[down-pointing small open triangle]Published ahead of print on 4 August 2010.


1. Brookes, S. M., A. Nunez, B. Choudhury, M. Matrosovich, S. C. Essen, K. Clifford, M. J. Slomka, G. Kuntz-Simon, F. Garcon, B. Nash, A. Hanna, P. M. Heegaard, S. Queginer, C. Chiapponi, M. Bublot, J. M. Garcia, R. Gardner, E. Foni, W. Loeffen, L. Larsen, K. Van Reeth, J. Banks, R. M. Irvine, and I. H. Brown. 2010. Replication, pathogenesis and transmission of pandemic (H1N1) 2009 virus in non-immune pigs. PLoS One 5:e9068. [PMC free article] [PubMed]
2. Chen, L., C. T. Davis, H. Zhou, N. J. Cox, and R. O. Donis. 2008. Genetic compatibility and virulence of reassortants derived from contemporary avian H5N1 and human H3N2 influenza viruses. PLoS Pathog. 4:e1000072. [PMC free article] [PubMed]
3. Gabriel, G., A. Herwig, and H. D. Klenk. 2007. Differential polymerase activity in avian and mammalian cells determines host range of influenza virus. J. Virol. 81:9601-9604. [PMC free article] [PubMed]
4. Garten, R. J., C. T. Davis, C. A. Russell, B. Shu, S. Lindstrom, A. Balish, W. M. Sessions, X. Xu, E. Skepner, V. Deyde, M. Okomo-Adhiambo, L. Gubareva, J. Barnes, C. B. Smith, S. L. Emery, M. J. Hillman, P. Rivailler, J. Smagala, M. de Graaf, D. F. Burke, R. A. Fouchier, C. Pappas, C. M. Alpuche-Aranda, H. López-Gatell, H. Olivera, I. López, C. A. Myers, D. Faix, P. J. Blair, C. Yu, K. M. Keene, P. D. Dotson, Jr., D. Boxrud, A. R. Sambol, S. H. Abid, K. St. George, T. Bannerman, A. L. Moore, D. J. Stringer, P. Blevins, G. J. Demmler-Harrison, M. Ginsberg, P. Kriner, S. Waterman, S. Smole, H. F. Guevara, E. A. Belongia, P. A. Clark, S. T. Beatrice, R. Donis, J. Katz, L. Finelli, C. B. Bridges, M. Shaw, D. B. Jernigan, T. M. Uyeki, D. J. Smith, A. I. Klimov, and N. J. Cox. 2009. Antigenic and genetic characteristics of swine-origin 2009 A(H1N1) influenza viruses circulating in humans. Science 325:197-201. [PMC free article] [PubMed]
5. Hatta, M., P. Gao, P. Halfmann, and Y. Kawaoka. 2001. Molecular basis for high virulence of Hong Kong H5N1 influenza A viruses. Science 293:1840-1842. [PubMed]
6. Iwatsuki-Horimoto, K., T. Horimoto, T. Noda, M. Kiso, J. Maeda, S. Watanabe, Y. Muramoto, K. Fujii, and Y. Kawaoka. 2006. The cytoplasmic tail of the influenza A virus M2 protein plays a role in viral assembly. J. Virol. 80:5233-5240. [PMC free article] [PubMed]
7. Lange, E., D. Kalthoff, U. Blohm, J. P. Teifke, A. Breithaupt, C. Maresch, E. Starick, S. Fereidouni, B. Hoffmann, T. C. Mettenleiter, M. Beer, and T. W. Vahlenkamp. 2009. Pathogenesis and transmission of the novel swine-origin influenza virus A/H1N1 after experimental infection of pigs. J. Gen. Virol. 90:2119-2123. [PubMed]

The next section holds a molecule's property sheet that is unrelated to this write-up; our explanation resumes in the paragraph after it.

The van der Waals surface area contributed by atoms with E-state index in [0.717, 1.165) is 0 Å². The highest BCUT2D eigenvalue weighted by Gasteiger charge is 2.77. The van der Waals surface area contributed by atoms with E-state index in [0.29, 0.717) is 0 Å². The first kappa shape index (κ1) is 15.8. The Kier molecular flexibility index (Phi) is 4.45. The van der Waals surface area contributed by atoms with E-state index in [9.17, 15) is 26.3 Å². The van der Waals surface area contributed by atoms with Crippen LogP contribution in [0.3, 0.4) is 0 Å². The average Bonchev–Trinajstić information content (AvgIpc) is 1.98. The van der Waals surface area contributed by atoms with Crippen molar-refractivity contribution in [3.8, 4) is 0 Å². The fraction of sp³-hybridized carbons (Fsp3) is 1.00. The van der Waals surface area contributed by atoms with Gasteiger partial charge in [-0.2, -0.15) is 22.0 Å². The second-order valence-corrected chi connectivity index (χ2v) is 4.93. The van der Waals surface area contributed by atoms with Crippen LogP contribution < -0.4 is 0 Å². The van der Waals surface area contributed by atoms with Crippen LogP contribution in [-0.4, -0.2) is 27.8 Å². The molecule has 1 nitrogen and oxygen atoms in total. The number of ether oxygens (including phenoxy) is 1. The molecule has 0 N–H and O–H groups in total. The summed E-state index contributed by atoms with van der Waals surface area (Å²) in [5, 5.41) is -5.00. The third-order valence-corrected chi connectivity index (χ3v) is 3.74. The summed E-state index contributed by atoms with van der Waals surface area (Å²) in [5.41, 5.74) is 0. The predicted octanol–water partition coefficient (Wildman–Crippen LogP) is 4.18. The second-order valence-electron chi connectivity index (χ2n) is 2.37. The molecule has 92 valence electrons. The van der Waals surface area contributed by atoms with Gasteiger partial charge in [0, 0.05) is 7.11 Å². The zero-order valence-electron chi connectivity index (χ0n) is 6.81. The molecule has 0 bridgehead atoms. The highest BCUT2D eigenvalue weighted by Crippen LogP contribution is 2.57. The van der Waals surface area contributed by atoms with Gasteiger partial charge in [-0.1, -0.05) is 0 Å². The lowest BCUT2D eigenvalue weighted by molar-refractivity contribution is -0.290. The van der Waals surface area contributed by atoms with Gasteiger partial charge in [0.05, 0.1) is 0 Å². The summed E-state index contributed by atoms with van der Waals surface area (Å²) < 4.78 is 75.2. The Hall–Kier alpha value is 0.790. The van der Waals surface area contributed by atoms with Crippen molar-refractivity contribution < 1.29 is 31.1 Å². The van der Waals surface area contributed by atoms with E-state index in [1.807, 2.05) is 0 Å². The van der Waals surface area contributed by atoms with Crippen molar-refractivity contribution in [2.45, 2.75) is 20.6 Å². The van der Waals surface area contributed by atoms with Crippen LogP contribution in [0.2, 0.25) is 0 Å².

8. Laver, W. G., and R. G. Webster. 1973. Studies on the origin of pandemic influenza. 3. Evidence implicating duck and equine influenza viruses as possible progenitors of the Hong Kong strain of human influenza. Virology 51:383-391. [PubMed]
9. Li, C., M. Hatta, C. A. Nidom, Y. Muramoto, S. Watanabe, G. Neumann, and Y. Kawaoka. 2010. Reassortment between avian H5N1 and human H3N2 influenza viruses creates hybrid viruses with substantial virulence. Proc. Natl. Acad. Sci. U. S. A. 107:4687-4692. [PubMed]
10. Li, C., M. Hatta, S. Watanabe, G. Neumann, and Y. Kawaoka. 2008. Compatibility among polymerase subunit proteins is a restricting factor in reassortment between equine H7N7 and human H3N2 influenza viruses. J. Virol. 82:11880-11888. [PMC free article] [PubMed]
11. Li, H., K. Yu, H. Yang, X. Xin, J. Chen, P. Zhao, and Y. Bi. 2004. Isolation and characterization of H5N1 and H9N2 influenza viruses from pigs in China. Chin. J. Prev. Vet. Med. 26:1-6.
12. Li, K. S., Y. Guan, J. Wang, G. J. Smith, K. M. Xu, L. Duan, A. P. Rahardjo, P. Puthavathana, C. Buranathai, T. D. Nguyen, A. T. Estoepangestie, A. Chaisingh, P. Auewarakul, H. T. Long, N. T. Hanh, R. J. Webby, L. L. Poon, H. Chen, K. F. Shortridge, K. Y. Yuen, R. G. Webster, and J. S. Peiris. 2004. Genesis of a highly pathogenic and potentially pandemic H5N1 influenza virus in eastern Asia. Nature 430:209-213. [PubMed]
13. Lipatov, A. S., Y. K. Kwon, L. V. Sarmento, K. M. Lager, E. Spackman, D. L. Suarez, and D. E. Swayne. 2008. Domestic pigs have low susceptibility to H5N1 highly pathogenic avian influenza viruses. PLoS Pathog. 4:e1000102. [PMC free article] [PubMed]
14. Naffakh, N., A. Tomoiu, M. A. Rameix-Welti, and S. van der Werf. 2008. Host restriction of avian influenza viruses at the level of the ribonucleoproteins. Annu. Rev. Microbiol. 62:403-424. [PubMed]
15. Neumann, G., T. Noda, and Y. Kawaoka. 2009. Emergence and pandemic potential of swine-origin H1N1 influenza virus. Nature 459:931-939. [PMC free article] [PubMed]
16. Neumann, G., T. Watanabe, H. Ito, S. Watanabe, H. Goto, P. Gao, M. Hughes, D. R. Perez, R. Donis, E. Hoffmann, G. Hobom, and Y. Kawaoka. 1999. Generation of influenza A viruses entirely from cloned cDNAs. Proc. Natl. Acad. Sci. U. S. A. 96:9345-9350. [PubMed]
17. Niwa, H., K. Yamamura, and J. Miyazaki. 1991. Efficient selection for high-expression transfectants with a novel eukaryotic vector. Gene 108:193-200. [PubMed]
18. Pasma, T., and T. Joseph. 2010. Pandemic (H1N1) 2009 infection in swine herds, Manitoba, Canada. Emerg. Infect. Dis. 16:706-708. [PMC free article] [PubMed]
19. Scholtissek, C., H. Burger, O. Kistner, and K. F. Shortridge. 1985. The nucleoprotein as a possible major factor in determining host specificity of influenza H3N2 viruses. Virology 147:287-294. [PubMed]
20. Shimojima, M., Y. Ikeda, and Y. Kawaoka. 2007. The mechanism of Axl-mediated Ebola virus infection. J. Infect. Dis. 196:259-263. [PubMed]
21. Smith, G. J. D., D. Vijaykrishna, J. Bahl, S. J. Lycett, M. Worobey, O. G. Pybus, S. K. Ma, C. L. Cheung, J. Raghwani, S. Bhatt, J. S. Malik Peiris, Y. Guan, and A. Rambaut. 2009. Origins and evolutionary genomics of the 2009 swine-origin H1N1 influenza A epidemic. Nature 459:1122-1125. [PubMed]
22. Takano, R., C. A. Nidom, M. Kiso, Y. Muramoto, S. Yamada, K. Shinya, T. Sakai-Tagawa, and Y. Kawaoka. 2009. A comparison of the pathogenicity of avian and swine H5N1 influenza viruses in Indonesia. Arch. Virol. 154:677-681. [PubMed]
23. Watanabe, S., T. Watanabe, and Y. Kawaoka. 2009. Influenza A virus lacking M2 protein as a live attenuated vaccine. J. Virol. 83:5947-5950. [PMC free article] [PubMed]
24. Zhu, Q., H. Yang, W. Chen, W. Cao, G. Zhong, P. Jiao, G. Deng, K. Yu, C. Yang, Z. Bu, Y. Kawaoka, and H. Chen. 2008. A naturally occurring deletion in its NS gene contributes to the attenuation of an H5N1 swine influenza virus in chickens. J. Virol. 82:220-228. [PMC free article] [PubMed]

Articles from Journal of Virology are provided here courtesy of American Society for Microbiology (ASM)